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IBM and Sequent Computer Systems Merge - 13 Jul 1999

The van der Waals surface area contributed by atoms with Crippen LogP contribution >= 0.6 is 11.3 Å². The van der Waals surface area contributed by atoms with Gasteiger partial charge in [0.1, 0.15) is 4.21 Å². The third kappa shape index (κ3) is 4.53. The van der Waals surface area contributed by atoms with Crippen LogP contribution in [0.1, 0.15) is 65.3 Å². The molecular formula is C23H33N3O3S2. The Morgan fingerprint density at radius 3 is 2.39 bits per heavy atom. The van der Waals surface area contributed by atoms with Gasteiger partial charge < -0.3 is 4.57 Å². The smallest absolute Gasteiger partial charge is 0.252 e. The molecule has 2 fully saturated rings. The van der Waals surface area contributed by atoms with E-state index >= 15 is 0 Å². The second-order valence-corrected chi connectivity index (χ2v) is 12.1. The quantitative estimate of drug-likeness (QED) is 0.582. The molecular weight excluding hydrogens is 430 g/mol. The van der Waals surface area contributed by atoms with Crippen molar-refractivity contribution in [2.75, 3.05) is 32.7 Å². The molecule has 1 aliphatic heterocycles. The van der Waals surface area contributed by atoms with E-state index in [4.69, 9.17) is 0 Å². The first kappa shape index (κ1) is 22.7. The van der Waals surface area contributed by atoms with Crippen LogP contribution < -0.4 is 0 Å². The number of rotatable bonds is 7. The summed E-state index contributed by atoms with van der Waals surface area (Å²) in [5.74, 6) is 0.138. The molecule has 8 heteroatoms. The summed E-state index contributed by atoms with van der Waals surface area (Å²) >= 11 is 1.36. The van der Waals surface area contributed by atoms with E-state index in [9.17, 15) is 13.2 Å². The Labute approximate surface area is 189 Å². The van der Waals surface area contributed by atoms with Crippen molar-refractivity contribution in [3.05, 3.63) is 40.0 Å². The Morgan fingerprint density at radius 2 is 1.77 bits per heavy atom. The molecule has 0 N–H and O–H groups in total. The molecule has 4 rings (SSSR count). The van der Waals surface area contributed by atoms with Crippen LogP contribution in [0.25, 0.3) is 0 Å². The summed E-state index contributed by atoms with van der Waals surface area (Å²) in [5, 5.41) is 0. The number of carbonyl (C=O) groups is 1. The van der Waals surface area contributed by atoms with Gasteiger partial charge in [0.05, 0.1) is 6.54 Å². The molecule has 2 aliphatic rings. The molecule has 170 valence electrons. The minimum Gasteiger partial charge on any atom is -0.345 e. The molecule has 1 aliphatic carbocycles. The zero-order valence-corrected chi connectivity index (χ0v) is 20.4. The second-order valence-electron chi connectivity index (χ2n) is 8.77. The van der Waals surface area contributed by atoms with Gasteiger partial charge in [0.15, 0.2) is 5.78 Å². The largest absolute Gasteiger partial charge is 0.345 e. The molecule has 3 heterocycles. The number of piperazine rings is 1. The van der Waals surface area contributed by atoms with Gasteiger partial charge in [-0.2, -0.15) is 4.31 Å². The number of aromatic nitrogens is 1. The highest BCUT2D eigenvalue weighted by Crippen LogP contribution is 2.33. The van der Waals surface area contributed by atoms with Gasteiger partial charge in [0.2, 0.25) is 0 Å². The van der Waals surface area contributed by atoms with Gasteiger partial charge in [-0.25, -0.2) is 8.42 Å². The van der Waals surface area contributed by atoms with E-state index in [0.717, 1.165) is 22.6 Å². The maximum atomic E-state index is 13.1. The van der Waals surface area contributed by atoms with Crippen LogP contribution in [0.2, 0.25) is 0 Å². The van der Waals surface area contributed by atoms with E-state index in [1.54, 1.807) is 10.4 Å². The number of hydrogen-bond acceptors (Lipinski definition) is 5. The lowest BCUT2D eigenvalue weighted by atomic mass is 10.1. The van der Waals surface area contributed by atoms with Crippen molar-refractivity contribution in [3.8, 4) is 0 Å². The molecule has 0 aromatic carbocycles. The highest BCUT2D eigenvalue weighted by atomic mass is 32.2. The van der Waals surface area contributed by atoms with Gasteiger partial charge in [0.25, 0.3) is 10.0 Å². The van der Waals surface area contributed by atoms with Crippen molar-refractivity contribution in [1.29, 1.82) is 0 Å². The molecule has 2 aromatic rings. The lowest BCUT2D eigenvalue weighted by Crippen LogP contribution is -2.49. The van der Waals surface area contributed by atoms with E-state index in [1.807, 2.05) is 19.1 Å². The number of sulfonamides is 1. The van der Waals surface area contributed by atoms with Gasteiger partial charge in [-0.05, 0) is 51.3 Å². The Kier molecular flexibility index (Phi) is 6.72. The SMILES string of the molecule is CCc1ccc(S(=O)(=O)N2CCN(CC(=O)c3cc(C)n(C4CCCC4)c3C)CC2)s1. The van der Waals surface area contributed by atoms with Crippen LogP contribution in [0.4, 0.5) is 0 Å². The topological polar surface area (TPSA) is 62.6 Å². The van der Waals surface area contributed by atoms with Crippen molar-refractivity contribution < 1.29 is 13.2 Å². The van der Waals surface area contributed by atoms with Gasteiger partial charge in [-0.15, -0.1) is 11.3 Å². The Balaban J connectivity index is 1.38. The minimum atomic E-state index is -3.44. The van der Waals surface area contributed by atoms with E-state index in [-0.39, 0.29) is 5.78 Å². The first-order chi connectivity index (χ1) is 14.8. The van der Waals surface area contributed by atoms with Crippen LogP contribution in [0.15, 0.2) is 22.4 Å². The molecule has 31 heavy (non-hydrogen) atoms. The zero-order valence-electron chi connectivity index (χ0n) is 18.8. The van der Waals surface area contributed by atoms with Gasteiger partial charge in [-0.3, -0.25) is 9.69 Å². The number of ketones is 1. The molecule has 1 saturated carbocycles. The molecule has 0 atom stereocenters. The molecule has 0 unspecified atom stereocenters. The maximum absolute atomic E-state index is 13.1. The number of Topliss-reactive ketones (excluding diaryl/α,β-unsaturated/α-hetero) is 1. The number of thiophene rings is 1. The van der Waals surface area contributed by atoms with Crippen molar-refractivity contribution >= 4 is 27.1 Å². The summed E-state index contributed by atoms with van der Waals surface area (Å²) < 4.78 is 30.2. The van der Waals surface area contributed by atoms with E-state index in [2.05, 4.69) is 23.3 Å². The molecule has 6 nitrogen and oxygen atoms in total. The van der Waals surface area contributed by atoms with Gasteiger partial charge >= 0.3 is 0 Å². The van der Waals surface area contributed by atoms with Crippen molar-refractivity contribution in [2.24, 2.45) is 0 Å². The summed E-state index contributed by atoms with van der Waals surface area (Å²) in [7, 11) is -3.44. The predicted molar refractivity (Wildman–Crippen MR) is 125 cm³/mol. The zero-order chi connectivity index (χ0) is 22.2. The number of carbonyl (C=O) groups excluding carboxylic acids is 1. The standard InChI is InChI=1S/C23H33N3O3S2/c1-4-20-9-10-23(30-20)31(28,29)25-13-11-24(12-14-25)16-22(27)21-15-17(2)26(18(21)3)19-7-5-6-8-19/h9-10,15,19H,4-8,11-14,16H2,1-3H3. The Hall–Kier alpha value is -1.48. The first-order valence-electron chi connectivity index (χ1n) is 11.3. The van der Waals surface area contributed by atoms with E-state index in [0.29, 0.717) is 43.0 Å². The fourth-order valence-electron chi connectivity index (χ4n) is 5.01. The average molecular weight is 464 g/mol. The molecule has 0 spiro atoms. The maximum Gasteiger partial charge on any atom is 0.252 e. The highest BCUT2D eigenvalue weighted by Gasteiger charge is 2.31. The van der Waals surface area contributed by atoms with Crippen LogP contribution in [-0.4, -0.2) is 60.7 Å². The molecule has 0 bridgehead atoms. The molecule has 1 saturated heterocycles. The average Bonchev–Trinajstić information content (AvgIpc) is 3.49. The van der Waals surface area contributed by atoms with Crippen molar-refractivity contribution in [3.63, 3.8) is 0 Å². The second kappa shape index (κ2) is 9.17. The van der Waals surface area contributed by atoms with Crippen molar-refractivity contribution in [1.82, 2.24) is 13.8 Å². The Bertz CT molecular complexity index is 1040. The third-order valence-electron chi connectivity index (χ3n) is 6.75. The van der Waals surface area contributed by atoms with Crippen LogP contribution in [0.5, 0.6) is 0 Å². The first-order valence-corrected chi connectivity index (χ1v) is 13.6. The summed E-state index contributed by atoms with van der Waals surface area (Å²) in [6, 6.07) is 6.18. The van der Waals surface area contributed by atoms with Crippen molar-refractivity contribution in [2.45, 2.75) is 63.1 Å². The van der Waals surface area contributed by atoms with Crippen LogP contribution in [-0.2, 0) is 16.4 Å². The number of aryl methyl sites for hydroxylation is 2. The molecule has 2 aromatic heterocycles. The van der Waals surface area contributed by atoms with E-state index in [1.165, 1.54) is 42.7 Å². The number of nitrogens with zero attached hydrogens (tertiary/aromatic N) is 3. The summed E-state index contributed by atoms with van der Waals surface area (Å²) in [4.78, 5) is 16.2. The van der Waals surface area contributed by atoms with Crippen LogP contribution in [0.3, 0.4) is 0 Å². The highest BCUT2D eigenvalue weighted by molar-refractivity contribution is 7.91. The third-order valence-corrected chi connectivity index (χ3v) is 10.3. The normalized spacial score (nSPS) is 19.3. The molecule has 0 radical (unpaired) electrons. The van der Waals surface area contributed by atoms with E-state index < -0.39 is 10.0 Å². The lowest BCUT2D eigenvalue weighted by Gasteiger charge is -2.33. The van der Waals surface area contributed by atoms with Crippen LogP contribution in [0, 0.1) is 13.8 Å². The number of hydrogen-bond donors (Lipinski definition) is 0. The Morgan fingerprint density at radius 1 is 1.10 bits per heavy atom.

In an effort to establish a leading position in the emerging enterprise Windows NT and Windows 2000 (Win2K) data center market, IBM announced today its completion of a merger agreement to purchase Sequent Computer Systems, a 2500-person company in Beaverton, Oregon. Sequent is a leader in large-scale NT and heterogeneous NT/UNIX multiprocessor system deployments worldwide. IBM offered $18 per share of Sequent common stock, for a total value of $810 million. Sequent shareholders will vote on this offer later this week. If the shareholders approve this offer, regulators will have 60 to 90 days to give their approval. Bob Stephenson, IBM senior vice president and group executive, IBM Server Group, said, "Sequent brings some unique skills to enterprise-class computing. Sequent is a leader in Windows NT and UNIX interoperability. NUMA (Non-Uniform Memory Access) will be a defining technology for early twenty-first century UNIX and NT servers. When we talk to our enterprise customers, they tell us that managing heterogeneous operating systems is one of their enterprise's most pressing issues." "Increasingly, customers want servers that can scale quickly to manage unpredictable workloads or spikes in online traffic. NUMA is an elegant solution, combining industry-leading scalability and excellent manageability," Stephenson said. "IBM sees this purchase as complementary to our Netfinity and RS/6000 offerings. With this merger, we will offer our customers the most complete and comprehensive server product line available, offering everything from PC-based servers through supercomputers." IBM and Sequent became technology partners a few years ago when the two companies were founding members of Project Monterey. Project Monterey is an IBM-led initiative to build an architecture that spans Intel and PowerPC platforms and creates a high-volume, enterprise-ready commercial UNIX OS. Both IBM and Sequent were developing NUMA technology separately to support this initiative. Sequent's NUMA technologies are unique. Using NUMA, Sequent systems can run up to 64 Intel processors in one system. Sequent plans to expand this number to 256 processors in the near future. Sequent customers can even run NT on one set of processors and run UNIX on the other processors in the same Sequent system and manage both OSs from a central location. Many of the world's largest e-business-related applications, databases, data warehouses, application environments, and business intelligence applications run on Sequent servers often running Oracle as software. By acquiring Sequent, IBM can more effectively position its DB2 product in this market. After leaving Intel 16 years ago to form Sequent, Casey Powell, chairman and CEO of Sequent, was asked about the timing of the IBM merger considering the emerging NT and UNIX data center market that Sequent targets. Powell said, "This merger addresses the two pressing needs that Sequent has: size and software availability. It will give us reach through the IBM sales force. Sequent has a window of opportunity with NUMA-Q. This merger helps us leverage that opportunity. We find that our technologies are very complementary; rarely do we compete with IBM. We have very similar cultures, common competitive goals, and we both have the same viewpoint of the data center." Sequent pioneered the first large-scale SMP computers, shipping the first systems in January 1984 using commodity processors operating within one OS image. Sequent servers have become a favorite with data centers and large enterprise deployments because they don't force the customer to decide whether to run NT or UNIX alone, or force the customer to budget hardware purchases for each OS. As organizational needs change, Sequent's systems can accommodate migrating processor activity from one OS to another, and often back again. Sequent's product offerings include the NUMACenter for UNIX and NT, which uses Pentium Xeon processors. The hardware is a managed environment for middleware, databases, backup, and other management tools. The system uses the NUMA-Q architecture and Advanced Detection Availability Manager (ADAM), and Sequent often sells the system bundled with software and hardware components from Microsoft, Oracle, EMC, CLARiiON, and Computer Associates. Sequent also sells the NUMA-Q 1000 (for UNIX and NT) as a midrange data center server and the NTX 2000 (for NT) with up to eight Pentium Pro processors. IBM's sales force will directly sell Sequent's servers. Sequent also has a solutions business, adding software and services to its hardware products. Sequent sells into several markets, including customer relationship management, call centers, decision support/data warehousing, and enterprise resource planning. The company has a related professional services and customer services business. Clearly Sequent will leverage IBM's existing services group, IBM Global Services, which at $40 billion is the largest computer services organization in the world--a benefit that should provide a big boost for Sequent servers in the developing data center marketplace.

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